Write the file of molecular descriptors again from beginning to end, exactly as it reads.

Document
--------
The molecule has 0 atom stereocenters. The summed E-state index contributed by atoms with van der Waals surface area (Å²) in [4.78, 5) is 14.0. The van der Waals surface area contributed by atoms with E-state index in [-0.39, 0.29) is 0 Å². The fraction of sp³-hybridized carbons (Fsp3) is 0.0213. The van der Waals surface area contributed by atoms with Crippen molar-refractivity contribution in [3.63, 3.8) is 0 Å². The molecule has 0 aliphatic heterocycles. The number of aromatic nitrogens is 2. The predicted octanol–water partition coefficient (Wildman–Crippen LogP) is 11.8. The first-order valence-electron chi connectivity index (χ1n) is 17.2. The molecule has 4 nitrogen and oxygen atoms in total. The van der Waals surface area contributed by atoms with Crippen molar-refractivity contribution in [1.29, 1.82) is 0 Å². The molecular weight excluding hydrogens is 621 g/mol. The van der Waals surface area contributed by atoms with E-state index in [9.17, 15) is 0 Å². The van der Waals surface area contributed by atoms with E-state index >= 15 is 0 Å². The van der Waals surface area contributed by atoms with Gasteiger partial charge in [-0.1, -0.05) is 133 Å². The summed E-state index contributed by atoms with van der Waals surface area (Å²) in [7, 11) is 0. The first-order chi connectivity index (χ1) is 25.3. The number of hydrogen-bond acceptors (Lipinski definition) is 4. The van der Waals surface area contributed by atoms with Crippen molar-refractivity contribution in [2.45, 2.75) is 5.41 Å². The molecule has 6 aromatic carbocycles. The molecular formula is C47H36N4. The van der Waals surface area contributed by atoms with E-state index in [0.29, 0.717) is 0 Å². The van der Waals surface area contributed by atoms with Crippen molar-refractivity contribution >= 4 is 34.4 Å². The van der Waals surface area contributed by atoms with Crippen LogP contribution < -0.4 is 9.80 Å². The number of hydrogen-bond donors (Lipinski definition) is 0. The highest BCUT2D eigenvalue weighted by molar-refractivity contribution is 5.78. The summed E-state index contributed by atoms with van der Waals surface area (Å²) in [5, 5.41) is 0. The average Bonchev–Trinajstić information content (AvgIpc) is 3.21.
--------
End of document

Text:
The molecule has 0 atom stereocenters. The summed E-state index contributed by atoms with van der Waals surface area (Å²) in [4.78, 5) is 14.0. The van der Waals surface area contributed by atoms with E-state index in [-0.39, 0.29) is 0 Å². The fraction of sp³-hybridized carbons (Fsp3) is 0.0213. The van der Waals surface area contributed by atoms with Crippen molar-refractivity contribution in [3.63, 3.8) is 0 Å². The molecule has 0 aliphatic heterocycles. The number of aromatic nitrogens is 2. The predicted octanol–water partition coefficient (Wildman–Crippen LogP) is 11.8. The first-order valence-electron chi connectivity index (χ1n) is 17.2. The molecule has 4 nitrogen and oxygen atoms in total. The van der Waals surface area contributed by atoms with Crippen molar-refractivity contribution in [1.29, 1.82) is 0 Å². The molecular weight excluding hydrogens is 621 g/mol. The van der Waals surface area contributed by atoms with E-state index in [9.17, 15) is 0 Å². The van der Waals surface area contributed by atoms with E-state index >= 15 is 0 Å². The van der Waals surface area contributed by atoms with Gasteiger partial charge in [-0.1, -0.05) is 133 Å². The summed E-state index contributed by atoms with van der Waals surface area (Å²) in [7, 11) is 0. The first-order chi connectivity index (χ1) is 25.3. The number of hydrogen-bond acceptors (Lipinski definition) is 4. The van der Waals surface area contributed by atoms with Crippen molar-refractivity contribution in [2.45, 2.75) is 5.41 Å². The molecule has 6 aromatic carbocycles. The molecular formula is C47H36N4. The van der Waals surface area contributed by atoms with E-state index in [0.29, 0.717) is 0 Å². The van der Waals surface area contributed by atoms with Crippen molar-refractivity contribution >= 4 is 34.4 Å². The van der Waals surface area contributed by atoms with Crippen LogP contribution < -0.4 is 9.80 Å². The number of hydrogen-bond donors (Lipinski definition) is 0. The highest BCUT2D eigenvalue weighted by molar-refractivity contribution is 5.78. The summed E-state index contributed by atoms with van der Waals surface area (Å²) in [5, 5.41) is 0. The average Bonchev–Trinajstić information content (AvgIpc) is 3.21.